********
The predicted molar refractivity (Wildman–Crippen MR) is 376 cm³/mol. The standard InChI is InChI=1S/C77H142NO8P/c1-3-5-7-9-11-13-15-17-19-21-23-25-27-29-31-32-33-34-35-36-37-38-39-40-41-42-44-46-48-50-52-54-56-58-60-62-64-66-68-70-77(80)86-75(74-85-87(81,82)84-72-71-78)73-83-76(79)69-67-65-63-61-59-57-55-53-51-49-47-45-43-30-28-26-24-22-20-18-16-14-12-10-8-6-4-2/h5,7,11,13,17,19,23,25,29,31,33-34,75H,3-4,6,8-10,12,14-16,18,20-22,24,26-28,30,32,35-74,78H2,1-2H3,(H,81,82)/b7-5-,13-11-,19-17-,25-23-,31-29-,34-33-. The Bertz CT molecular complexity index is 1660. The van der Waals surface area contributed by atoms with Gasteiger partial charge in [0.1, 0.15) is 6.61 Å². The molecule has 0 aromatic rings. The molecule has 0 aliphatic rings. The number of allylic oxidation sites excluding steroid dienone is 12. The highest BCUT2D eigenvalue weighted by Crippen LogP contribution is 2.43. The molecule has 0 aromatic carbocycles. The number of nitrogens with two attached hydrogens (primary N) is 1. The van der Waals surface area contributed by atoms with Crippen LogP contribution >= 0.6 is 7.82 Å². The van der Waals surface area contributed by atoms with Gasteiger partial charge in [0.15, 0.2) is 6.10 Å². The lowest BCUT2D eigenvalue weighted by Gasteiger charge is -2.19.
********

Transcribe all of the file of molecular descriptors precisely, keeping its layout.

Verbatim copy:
The predicted molar refractivity (Wildman–Crippen MR) is 376 cm³/mol. The standard InChI is InChI=1S/C77H142NO8P/c1-3-5-7-9-11-13-15-17-19-21-23-25-27-29-31-32-33-34-35-36-37-38-39-40-41-42-44-46-48-50-52-54-56-58-60-62-64-66-68-70-77(80)86-75(74-85-87(81,82)84-72-71-78)73-83-76(79)69-67-65-63-61-59-57-55-53-51-49-47-45-43-30-28-26-24-22-20-18-16-14-12-10-8-6-4-2/h5,7,11,13,17,19,23,25,29,31,33-34,75H,3-4,6,8-10,12,14-16,18,20-22,24,26-28,30,32,35-74,78H2,1-2H3,(H,81,82)/b7-5-,13-11-,19-17-,25-23-,31-29-,34-33-. The Bertz CT molecular complexity index is 1660. The van der Waals surface area contributed by atoms with Gasteiger partial charge in [0.1, 0.15) is 6.61 Å². The molecule has 0 aromatic rings. The molecule has 0 aliphatic rings. The number of allylic oxidation sites excluding steroid dienone is 12. The highest BCUT2D eigenvalue weighted by Crippen LogP contribution is 2.43. The molecule has 0 aromatic carbocycles. The number of nitrogens with two attached hydrogens (primary N) is 1. The van der Waals surface area contributed by atoms with Crippen LogP contribution >= 0.6 is 7.82 Å². The van der Waals surface area contributed by atoms with Gasteiger partial charge in [0.15, 0.2) is 6.10 Å². The lowest BCUT2D eigenvalue weighted by Gasteiger charge is -2.19.